Food security is one of the world’s biggest challenges. Red Sea Farms is making food production more sustainable.

May 7, 2021 | General

Let’s face it, the COVID-19 pandemic has made many of us reassess our own priorities. We have all seen commentary in the press, TV and on social media about supporting small businesses, buying locally produced goods and supporting innovation. 

During the early days of the pandemic supply chains and certain foods were in short supply in countries that rely on imports. There was also disruption more recently when the Suez Canal was blocked and reportedly affected 12 percent of daily global trade. These issues have made people more aware of where their food comes from, how it is produced and how fresh it is.

Demand is increasing for healthy food that is grown locally and sustainably. Local production of food and farming methods often require unsustainable amounts of water and energy. This does not fit comfortably with us considering all the world’s resources are finite.

At Red Sea Farms, we care about the planet just as much as we care about people. This is why we are encouraged to see changes in behaviours of consumers which align with our purpose. We have also recently announced that several of the Middle East’s pre-eminent investors have provided USD10m funding which will help us expand our business and provide greater food security, here in Saudi and in neighbouring GCC countries. Our approach is unique and we are grateful to have the financial backing of Wa’ed, Aramco’s Entrepreneurship Center, King Abdullah University for Science & Technology (KAUST), the Future Investment Initiative Institute and Global Ventures.

We have designed, developed and delivered everything in Saudi Arabia. Red Sea Farms has been spun-out from KAUST. What we have achieved makes us one of the world’s most sustainable producers of food, with an ability to expand our solution locally, regionally and globally where weather conditions are harsh and water supplies are limited.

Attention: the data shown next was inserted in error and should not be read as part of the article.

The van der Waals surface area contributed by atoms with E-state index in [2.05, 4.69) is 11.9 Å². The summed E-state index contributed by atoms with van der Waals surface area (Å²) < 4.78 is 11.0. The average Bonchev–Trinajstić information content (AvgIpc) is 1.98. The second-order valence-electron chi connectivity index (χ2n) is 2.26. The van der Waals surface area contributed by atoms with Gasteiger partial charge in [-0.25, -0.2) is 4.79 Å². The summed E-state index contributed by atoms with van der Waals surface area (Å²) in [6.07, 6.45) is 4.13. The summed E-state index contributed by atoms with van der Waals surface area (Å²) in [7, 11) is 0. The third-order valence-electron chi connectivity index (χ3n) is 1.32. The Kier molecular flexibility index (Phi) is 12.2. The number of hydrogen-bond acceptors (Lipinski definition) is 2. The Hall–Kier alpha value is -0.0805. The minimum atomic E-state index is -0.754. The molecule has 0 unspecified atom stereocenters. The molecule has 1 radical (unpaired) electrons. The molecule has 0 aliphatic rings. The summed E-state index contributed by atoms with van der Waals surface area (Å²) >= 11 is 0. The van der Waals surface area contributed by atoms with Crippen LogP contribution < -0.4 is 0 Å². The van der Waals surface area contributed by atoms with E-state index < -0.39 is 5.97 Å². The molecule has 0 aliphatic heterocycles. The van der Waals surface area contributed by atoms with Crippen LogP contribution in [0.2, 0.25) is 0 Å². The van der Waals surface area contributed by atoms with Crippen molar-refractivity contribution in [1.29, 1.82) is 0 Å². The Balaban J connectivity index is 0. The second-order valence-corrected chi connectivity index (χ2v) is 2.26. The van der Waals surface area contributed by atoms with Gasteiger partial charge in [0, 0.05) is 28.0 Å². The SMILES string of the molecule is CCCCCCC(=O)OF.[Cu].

Red Sea Farms uses salt water to cool greenhouses and grow crops, rather than relying on rainfall, fresh groundwater or desalinated water. Cooling consumes the largest amount of freshwater in a standard desert greenhouse, whereas the Red Sea Farms cooling system uses 100% salt water. Also, our salt water tolerant crops are partly irrigated with salt water, further reducing freshwater consumption. They taste better, contain higher levels of vitamin C and last longer than standard varieties. Overall Red Sea Farms saves up to 95 per cent of fresh water compared to other desert farming methods and AgriTech systems.

Our growing systems are monitored and controlled through a proprietary IoT system that uses Artificial Intelligence and has been specifically designed for desert conditions. The system is available in both Arabic and English.

Our specially developed greenhouse claddings integrate solar energy technologies and optical tuning. These smart coverings are fully transparent but absorb heat. Solar has also been incorporated into greenhouse fan systems.

In 2016, the United Nations identified food security as one of the world’s biggest challenges when it published its list of 17 Sustainable Development Goals (SDGs) which should be achieved by 2030. The goal was called Zero Hunger. The principle behind this goal was to reduce food waste and support local farmers. Over a third of food that’s produced goes to waste and an estimated 821 million people are undernourished. The UN World Food Programme won the Nobel Peace Prize in 2020, having assisted 97 million people in 88 countries. Many of these countries have limited water supplies and harsh climates. Red Sea Farms contributes to other SDGs too. Our energy saving glass and technologies allow us to create Affordable and Clean Energy for food production. We are also helping to  develop Sustainable Cities and Communities.

Can you imagine how our approach could help people in these places? Crops could be grown locally and use salt water taken from the ground or sea, along with energy captured from the sun.  The food produced would be fresh, high quality, and nutritious. Farms would provide employment. The carbon footprint associated with food distribution would be less.  Pressure on organizations like the UN would reduce. Red Sea Farms provides a winning solution for investors, consumers and the planet.

This article was written by Ryan Lefers, CEO at Red Sea farms, Mark Tester, Chief Scientist and Derya Baran, Chief Engineer. Mark and Derya are also Professors at KAUST.